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Private 5G Networks Set to Disrupt Every Industry

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5G networks act as an enabler, driving efficiency through automation and use of technologies reliant on high-quality connectivity such as edge computing and IoT.

Private 5G networks are a game-changing technology development that is one of the top trends shaping information technology this year. However, questions and concerns still shape perceptions about organizations’ readiness to adopt the solution,

That’s the word from McKinsey, which released its latest technology projections, identifying 5G as a key trend among forces shaping today’s information technology. “Private 5G networks are a proven technology, with many players already reaping their benefits,” the McKinsey authors state. In addition, they add, “other technologies, such as IoT and automated guided vehicles, perform much better when using high-quality networks enabled by private 5G.”

The challenge, they note, is the shift from 4G LTE to private 5G, “which may not be cost-effective for all players; this would depend on a player’s technological aspirations and planned use cases.”

5G networks act as an enabler “of revolutionary capabilities of digital transformations, driving efficiency through automation and enabling technologies reliant on high-quality connectivity such as cloud computing and IoT,” they add.

The risks and uncertainties still seen with 5G networks include the relative immaturity of its ecosystem, the McKinsey authors caution. “The ecosystems for evolving connectivity modalities such as LPWA and LEO are maturing, but so far, few players provide solutions and services in markets.”  Availability is another cautionary aspect of 5G, they add. “Some technologies, such as high-band 5G and LEO, may be limited by the large capital investments required to build out networks with competitive coverage and performance for mainstream use cases.”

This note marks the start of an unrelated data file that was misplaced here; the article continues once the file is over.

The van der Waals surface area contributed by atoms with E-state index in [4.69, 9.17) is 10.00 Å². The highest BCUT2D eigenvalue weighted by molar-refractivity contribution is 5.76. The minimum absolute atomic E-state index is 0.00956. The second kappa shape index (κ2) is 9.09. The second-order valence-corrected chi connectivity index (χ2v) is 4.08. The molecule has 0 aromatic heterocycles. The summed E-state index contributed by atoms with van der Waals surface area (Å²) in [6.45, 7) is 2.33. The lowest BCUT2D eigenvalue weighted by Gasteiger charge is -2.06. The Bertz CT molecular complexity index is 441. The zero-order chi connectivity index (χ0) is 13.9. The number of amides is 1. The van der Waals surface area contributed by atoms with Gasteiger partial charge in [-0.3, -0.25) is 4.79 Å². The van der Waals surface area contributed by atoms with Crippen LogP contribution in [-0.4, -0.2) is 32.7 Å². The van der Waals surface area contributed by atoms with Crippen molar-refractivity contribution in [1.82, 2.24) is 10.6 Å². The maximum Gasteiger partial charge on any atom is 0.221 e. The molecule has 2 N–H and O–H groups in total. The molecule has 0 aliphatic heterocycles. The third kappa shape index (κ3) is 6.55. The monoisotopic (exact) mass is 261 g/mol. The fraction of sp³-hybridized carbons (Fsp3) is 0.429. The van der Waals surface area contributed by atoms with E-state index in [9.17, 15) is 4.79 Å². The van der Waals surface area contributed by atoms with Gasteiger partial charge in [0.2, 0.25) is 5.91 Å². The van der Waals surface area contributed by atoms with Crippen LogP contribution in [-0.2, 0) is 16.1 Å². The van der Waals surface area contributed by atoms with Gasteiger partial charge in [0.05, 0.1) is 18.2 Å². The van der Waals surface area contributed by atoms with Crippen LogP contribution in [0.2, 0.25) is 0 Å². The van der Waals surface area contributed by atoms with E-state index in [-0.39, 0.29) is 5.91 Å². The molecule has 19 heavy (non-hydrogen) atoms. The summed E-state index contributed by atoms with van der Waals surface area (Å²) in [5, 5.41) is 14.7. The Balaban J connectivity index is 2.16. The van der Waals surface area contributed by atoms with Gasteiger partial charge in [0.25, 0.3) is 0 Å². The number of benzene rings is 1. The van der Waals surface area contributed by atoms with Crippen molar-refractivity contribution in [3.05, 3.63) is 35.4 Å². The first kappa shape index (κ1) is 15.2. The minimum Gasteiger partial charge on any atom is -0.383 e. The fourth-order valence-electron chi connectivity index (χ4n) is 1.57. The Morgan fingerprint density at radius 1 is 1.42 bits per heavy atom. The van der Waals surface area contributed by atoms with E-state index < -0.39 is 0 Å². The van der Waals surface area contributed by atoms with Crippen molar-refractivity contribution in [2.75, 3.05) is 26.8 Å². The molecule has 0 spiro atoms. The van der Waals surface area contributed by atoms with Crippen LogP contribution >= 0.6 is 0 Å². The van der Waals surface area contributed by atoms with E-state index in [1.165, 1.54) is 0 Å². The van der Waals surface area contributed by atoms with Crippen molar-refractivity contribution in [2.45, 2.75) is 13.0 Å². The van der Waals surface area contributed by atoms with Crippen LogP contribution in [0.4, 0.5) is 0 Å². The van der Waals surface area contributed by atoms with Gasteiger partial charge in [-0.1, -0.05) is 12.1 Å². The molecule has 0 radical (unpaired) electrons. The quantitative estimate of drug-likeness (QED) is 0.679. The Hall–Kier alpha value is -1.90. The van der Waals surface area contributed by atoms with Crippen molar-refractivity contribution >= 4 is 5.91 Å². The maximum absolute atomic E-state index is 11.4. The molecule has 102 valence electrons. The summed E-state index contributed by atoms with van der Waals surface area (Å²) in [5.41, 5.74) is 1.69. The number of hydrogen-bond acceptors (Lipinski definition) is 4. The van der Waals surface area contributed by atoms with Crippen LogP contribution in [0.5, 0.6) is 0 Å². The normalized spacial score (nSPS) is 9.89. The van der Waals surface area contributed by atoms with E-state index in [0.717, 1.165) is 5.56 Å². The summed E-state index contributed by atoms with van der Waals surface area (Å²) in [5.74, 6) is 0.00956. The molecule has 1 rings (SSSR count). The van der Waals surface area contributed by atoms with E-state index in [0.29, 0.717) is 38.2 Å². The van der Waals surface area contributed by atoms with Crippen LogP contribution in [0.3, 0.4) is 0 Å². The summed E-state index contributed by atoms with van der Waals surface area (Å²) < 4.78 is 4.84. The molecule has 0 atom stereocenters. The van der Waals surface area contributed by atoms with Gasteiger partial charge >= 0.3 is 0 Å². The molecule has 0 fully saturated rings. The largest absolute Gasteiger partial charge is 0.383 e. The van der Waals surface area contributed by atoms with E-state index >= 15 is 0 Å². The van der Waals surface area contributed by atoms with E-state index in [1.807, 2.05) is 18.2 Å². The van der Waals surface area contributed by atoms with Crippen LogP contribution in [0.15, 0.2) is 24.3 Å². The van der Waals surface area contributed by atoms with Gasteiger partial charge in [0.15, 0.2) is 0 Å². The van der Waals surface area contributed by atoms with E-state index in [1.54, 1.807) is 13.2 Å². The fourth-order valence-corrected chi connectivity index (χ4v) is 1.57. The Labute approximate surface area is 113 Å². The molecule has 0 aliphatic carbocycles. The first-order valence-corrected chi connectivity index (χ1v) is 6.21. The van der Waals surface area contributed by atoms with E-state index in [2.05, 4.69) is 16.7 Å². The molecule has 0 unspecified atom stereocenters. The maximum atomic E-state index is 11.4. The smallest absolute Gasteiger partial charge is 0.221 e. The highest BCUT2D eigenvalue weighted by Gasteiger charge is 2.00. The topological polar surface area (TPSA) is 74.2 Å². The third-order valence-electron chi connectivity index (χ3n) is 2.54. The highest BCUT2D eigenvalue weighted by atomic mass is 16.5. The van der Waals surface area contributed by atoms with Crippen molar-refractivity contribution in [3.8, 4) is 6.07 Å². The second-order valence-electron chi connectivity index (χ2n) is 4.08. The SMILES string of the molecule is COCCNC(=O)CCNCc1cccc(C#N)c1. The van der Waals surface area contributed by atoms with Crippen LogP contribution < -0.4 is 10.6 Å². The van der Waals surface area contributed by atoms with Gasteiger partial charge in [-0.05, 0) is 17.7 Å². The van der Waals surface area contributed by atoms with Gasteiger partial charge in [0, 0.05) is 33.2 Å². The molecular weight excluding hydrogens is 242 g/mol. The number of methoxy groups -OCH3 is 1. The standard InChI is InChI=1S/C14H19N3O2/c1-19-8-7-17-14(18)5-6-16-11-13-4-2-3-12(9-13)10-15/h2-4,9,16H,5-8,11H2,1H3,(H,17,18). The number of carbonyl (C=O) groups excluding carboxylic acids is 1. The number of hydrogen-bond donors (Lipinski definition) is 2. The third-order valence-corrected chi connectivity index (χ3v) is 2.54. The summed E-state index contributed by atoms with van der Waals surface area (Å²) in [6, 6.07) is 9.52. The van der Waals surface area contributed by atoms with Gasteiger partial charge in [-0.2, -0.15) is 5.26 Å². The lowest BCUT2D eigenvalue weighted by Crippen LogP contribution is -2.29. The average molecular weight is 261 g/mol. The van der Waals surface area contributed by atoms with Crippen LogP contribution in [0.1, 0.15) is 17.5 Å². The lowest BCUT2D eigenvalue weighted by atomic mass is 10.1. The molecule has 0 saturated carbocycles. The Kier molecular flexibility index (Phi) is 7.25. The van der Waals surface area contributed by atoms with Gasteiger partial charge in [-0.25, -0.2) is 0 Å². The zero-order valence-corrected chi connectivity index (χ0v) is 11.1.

See also: 5G is Making On and Offline Retail Fun Again

Questions being raised about 5G adoption include the following:

Can 5G completely replace 4G LTE? “Private 5G networks are a proven technology, with many players already reaping their benefits,” the McKinsey co-authors state. “Other technologies, such as IoT and automated guided vehicles, perform much better when using high-quality networks enabled by private 5G. However, shifting from 4G LTE to private 5G may not be cost-effective for all players; this would depend on a player’s technological aspirations and planned use cases.”

How will satellite constellations shift the balance of bandwidth from terrestrial connectivity to space-to-Earth connectivity? “A few players are already piloting internet services; there are signs that consumer devices with LEO connectivity are on the horizon,” the team observes. “However, due to high capital expenditures and user costs, the business model

and pricing will be a challenge for scaling up networks, nor can LEO connectivity fully serve as a substitute for terrestrial networks for all use cases that rely on cost-efficiency, energy consumption, or overall performance.”